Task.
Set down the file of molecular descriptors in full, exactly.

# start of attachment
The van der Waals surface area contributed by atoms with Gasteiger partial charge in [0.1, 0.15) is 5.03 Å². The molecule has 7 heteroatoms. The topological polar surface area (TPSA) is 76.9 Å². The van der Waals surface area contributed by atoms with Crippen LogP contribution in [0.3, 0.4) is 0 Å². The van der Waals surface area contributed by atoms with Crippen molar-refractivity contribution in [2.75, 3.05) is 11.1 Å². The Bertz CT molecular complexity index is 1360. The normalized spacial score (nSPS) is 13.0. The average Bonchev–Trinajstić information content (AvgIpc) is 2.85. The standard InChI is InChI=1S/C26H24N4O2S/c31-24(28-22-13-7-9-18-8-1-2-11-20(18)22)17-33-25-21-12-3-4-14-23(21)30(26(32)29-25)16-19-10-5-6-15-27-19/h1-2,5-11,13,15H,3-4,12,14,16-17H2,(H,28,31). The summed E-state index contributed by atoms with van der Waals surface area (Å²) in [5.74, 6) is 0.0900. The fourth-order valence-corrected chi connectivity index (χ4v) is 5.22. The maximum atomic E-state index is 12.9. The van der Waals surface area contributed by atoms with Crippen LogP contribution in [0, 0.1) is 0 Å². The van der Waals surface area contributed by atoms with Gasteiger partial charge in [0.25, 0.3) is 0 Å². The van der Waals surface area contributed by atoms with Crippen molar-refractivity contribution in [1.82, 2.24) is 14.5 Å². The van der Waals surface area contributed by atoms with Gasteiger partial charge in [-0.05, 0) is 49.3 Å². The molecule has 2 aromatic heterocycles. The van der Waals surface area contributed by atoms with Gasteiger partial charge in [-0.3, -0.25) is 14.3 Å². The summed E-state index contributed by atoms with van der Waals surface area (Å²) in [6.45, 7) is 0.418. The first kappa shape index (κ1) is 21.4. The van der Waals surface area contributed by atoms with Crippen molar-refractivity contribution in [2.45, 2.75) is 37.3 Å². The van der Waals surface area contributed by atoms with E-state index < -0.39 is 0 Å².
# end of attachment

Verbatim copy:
The van der Waals surface area contributed by atoms with Gasteiger partial charge in [0.1, 0.15) is 5.03 Å². The molecule has 7 heteroatoms. The topological polar surface area (TPSA) is 76.9 Å². The van der Waals surface area contributed by atoms with Crippen LogP contribution in [0.3, 0.4) is 0 Å². The van der Waals surface area contributed by atoms with Crippen molar-refractivity contribution in [2.75, 3.05) is 11.1 Å². The Bertz CT molecular complexity index is 1360. The normalized spacial score (nSPS) is 13.0. The average Bonchev–Trinajstić information content (AvgIpc) is 2.85. The standard InChI is InChI=1S/C26H24N4O2S/c31-24(28-22-13-7-9-18-8-1-2-11-20(18)22)17-33-25-21-12-3-4-14-23(21)30(26(32)29-25)16-19-10-5-6-15-27-19/h1-2,5-11,13,15H,3-4,12,14,16-17H2,(H,28,31). The summed E-state index contributed by atoms with van der Waals surface area (Å²) in [5.74, 6) is 0.0900. The fourth-order valence-corrected chi connectivity index (χ4v) is 5.22. The maximum atomic E-state index is 12.9. The van der Waals surface area contributed by atoms with Crippen LogP contribution in [0, 0.1) is 0 Å². The van der Waals surface area contributed by atoms with Gasteiger partial charge in [0.25, 0.3) is 0 Å². The van der Waals surface area contributed by atoms with Crippen molar-refractivity contribution in [1.82, 2.24) is 14.5 Å². The van der Waals surface area contributed by atoms with Gasteiger partial charge in [-0.05, 0) is 49.3 Å². The molecule has 2 aromatic heterocycles. The van der Waals surface area contributed by atoms with Gasteiger partial charge in [-0.3, -0.25) is 14.3 Å². The summed E-state index contributed by atoms with van der Waals surface area (Å²) in [6.45, 7) is 0.418. The first kappa shape index (κ1) is 21.4. The van der Waals surface area contributed by atoms with Crippen molar-refractivity contribution in [2.45, 2.75) is 37.3 Å². The van der Waals surface area contributed by atoms with E-state index < -0.39 is 0 Å².